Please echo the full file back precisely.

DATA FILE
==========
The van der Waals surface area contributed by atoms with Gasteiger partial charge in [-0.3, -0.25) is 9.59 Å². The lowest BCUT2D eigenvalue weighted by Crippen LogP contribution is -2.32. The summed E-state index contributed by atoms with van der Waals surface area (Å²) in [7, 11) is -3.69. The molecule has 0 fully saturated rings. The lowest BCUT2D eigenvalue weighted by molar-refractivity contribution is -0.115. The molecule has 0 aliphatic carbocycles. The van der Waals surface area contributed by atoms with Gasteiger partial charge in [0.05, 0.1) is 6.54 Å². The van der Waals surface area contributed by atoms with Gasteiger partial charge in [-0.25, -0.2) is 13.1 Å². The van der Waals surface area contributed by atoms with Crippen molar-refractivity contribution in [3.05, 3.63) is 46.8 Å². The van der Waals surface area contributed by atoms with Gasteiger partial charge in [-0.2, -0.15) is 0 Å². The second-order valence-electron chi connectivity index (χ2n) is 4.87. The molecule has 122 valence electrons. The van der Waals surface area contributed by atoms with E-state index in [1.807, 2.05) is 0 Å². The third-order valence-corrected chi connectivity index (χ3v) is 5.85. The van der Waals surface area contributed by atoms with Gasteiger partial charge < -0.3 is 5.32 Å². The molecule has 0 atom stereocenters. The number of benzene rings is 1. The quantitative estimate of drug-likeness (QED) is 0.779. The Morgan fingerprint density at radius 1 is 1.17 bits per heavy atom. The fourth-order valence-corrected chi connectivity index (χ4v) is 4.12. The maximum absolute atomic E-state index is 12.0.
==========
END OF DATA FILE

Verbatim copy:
The van der Waals surface area contributed by atoms with Gasteiger partial charge in [-0.3, -0.25) is 9.59 Å². The lowest BCUT2D eigenvalue weighted by Crippen LogP contribution is -2.32. The summed E-state index contributed by atoms with van der Waals surface area (Å²) in [7, 11) is -3.69. The molecule has 0 fully saturated rings. The lowest BCUT2D eigenvalue weighted by molar-refractivity contribution is -0.115. The molecule has 0 aliphatic carbocycles. The van der Waals surface area contributed by atoms with Gasteiger partial charge in [0.05, 0.1) is 6.54 Å². The van der Waals surface area contributed by atoms with Gasteiger partial charge in [-0.25, -0.2) is 13.1 Å². The van der Waals surface area contributed by atoms with Crippen molar-refractivity contribution in [3.05, 3.63) is 46.8 Å². The van der Waals surface area contributed by atoms with Gasteiger partial charge in [-0.2, -0.15) is 0 Å². The second-order valence-electron chi connectivity index (χ2n) is 4.87. The molecule has 122 valence electrons. The van der Waals surface area contributed by atoms with E-state index in [1.807, 2.05) is 0 Å². The third-order valence-corrected chi connectivity index (χ3v) is 5.85. The van der Waals surface area contributed by atoms with Gasteiger partial charge < -0.3 is 5.32 Å². The molecule has 0 atom stereocenters. The number of benzene rings is 1. The quantitative estimate of drug-likeness (QED) is 0.779. The Morgan fingerprint density at radius 1 is 1.17 bits per heavy atom. The fourth-order valence-corrected chi connectivity index (χ4v) is 4.12. The maximum absolute atomic E-state index is 12.0.